Tuesday, June 28, 2011

Changes of perspective

   When we first bought this house, whenever I would see rabbits hopping around the yard I always thought they were so cute. I would just sit and watch them with a smile. Having lived in the city most of my life, the majority of the rabbits I had seen were in pet stores. Sure there were random wild rabbits out and about once in a while, but they just weren't something you would see on a regular basis. "How lucky we are!" I thought, "to be surrounded by so much nature!". Then I started gardening.

   It started with a few strawberry plants. They did okay at first, but soon I noticed that they were being chewed on. I saw a rabbit out there one day and looked to find all but one of my strawberry plants totally chewed down to the ground. This was no one's fault but my own of course. I should have covered them right away when I noticed that they were being chewed on. It was at this point though, that I decided that rabbits were jerks. Yes, I know they need to eat too and all of that jazz, but here's the deal: if I am spending the time, money and energy to try and grow food for my family and you take it upon yourself to destroy my work, I don't care how cute and fuzzy you are. You and I are no longer cool.

  Then we have spiders. I don't love spiders. I don't even kind of like spiders. I'll let a daddy long leg hang out and kill any random crawlies that sneak into my house for a while, but other than that if there is a spider in my house, I'm looking for a shoe. If the spider is big enough, I'm looking for my husband. I know, I'm a wimp. I'm okay with it. Well, I guess I was okay with it until this big mama decided to make herself right at home in the borage I'd planted in my veggie garden.

"Hey, what's up? Got any steak?"
  Remember that whole thing about me growing up in the city? Up until this point, I had never randomly come across a spider like this. Being 98% sure that if I were to try and squish it with something it would probably just take it away from me and beat me with it, I went to find my husband. After poking it with a stick a few times, (really why do they do that?) he asked me if I wanted him to kill it. While inside my head I'm thinking "YES KILL IT TWICE! KILL IT LOTS! KILL IT WITH FIRE! KILL IT UNTIL IT'S ALL KINDS OF DEAD!!!!" I actually hear myself say "no, just leave it..."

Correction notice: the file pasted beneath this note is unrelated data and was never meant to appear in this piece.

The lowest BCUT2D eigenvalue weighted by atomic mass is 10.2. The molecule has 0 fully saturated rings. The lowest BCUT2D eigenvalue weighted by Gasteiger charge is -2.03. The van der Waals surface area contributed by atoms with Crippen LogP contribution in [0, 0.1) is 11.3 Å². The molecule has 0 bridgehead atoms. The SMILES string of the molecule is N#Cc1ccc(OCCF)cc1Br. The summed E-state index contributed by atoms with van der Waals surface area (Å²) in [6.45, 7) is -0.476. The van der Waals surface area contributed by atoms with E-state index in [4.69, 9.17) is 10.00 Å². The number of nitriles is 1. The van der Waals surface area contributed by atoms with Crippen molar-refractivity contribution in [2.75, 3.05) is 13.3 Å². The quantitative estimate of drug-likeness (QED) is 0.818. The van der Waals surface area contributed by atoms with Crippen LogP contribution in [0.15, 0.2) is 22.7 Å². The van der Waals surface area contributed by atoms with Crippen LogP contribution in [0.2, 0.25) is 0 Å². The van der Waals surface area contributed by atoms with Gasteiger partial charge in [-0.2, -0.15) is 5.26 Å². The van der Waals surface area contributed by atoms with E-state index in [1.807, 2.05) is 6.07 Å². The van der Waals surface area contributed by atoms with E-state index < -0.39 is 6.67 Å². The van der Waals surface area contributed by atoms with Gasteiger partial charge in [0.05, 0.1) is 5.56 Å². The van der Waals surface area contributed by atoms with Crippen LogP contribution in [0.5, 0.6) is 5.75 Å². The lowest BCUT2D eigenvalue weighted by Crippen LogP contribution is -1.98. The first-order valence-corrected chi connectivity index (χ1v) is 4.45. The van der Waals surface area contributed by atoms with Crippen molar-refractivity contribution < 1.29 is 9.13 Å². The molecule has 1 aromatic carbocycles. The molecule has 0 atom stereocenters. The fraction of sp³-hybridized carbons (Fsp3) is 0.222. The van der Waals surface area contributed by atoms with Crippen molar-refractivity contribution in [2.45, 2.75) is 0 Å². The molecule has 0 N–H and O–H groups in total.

"No?!?!?" My husband and the voice inside my head ask in unison. "just leave it?!?!?"
As I stared at it's web, full of mosquitoes and other bugs I told him to leave it be.

  From that day on, my garden routine was a little different. Every day I walked out to the garden with goosebumps. My very first task was always to find the spider. It never left the borage, so it was always pretty easy to locate. Once I knew where it was, I was able to work in the garden without being too worried about randomly stumbling upon it. It's like we had an agreement. I stayed away from it, and it stayed in the borage and killed bugs. Did it kill enough bugs to make up for how much it freaked me out? Probably not, but who knows. I didn't have any problems with bugs in that garden, but I don't know how much the spider had to do with it. 

  I often tell people that gardening keeps me sane. At the end of the day, some time alone to clear my head in the garden works wonders. Now that I think about how much gardening has changed the way I think about things, I'm not so sure if "sane" is the word I should be using!

1 comment:

  1. You don't want to feed the bunnies but you are willing to chill with a spider??? I'm not so sure about you..... :)

    I'm glad that gardening brings you peace. So much in fact that you can share your space with arachnids. *shudder*

    I'll have to tell you about my experience with a family of black widows one day.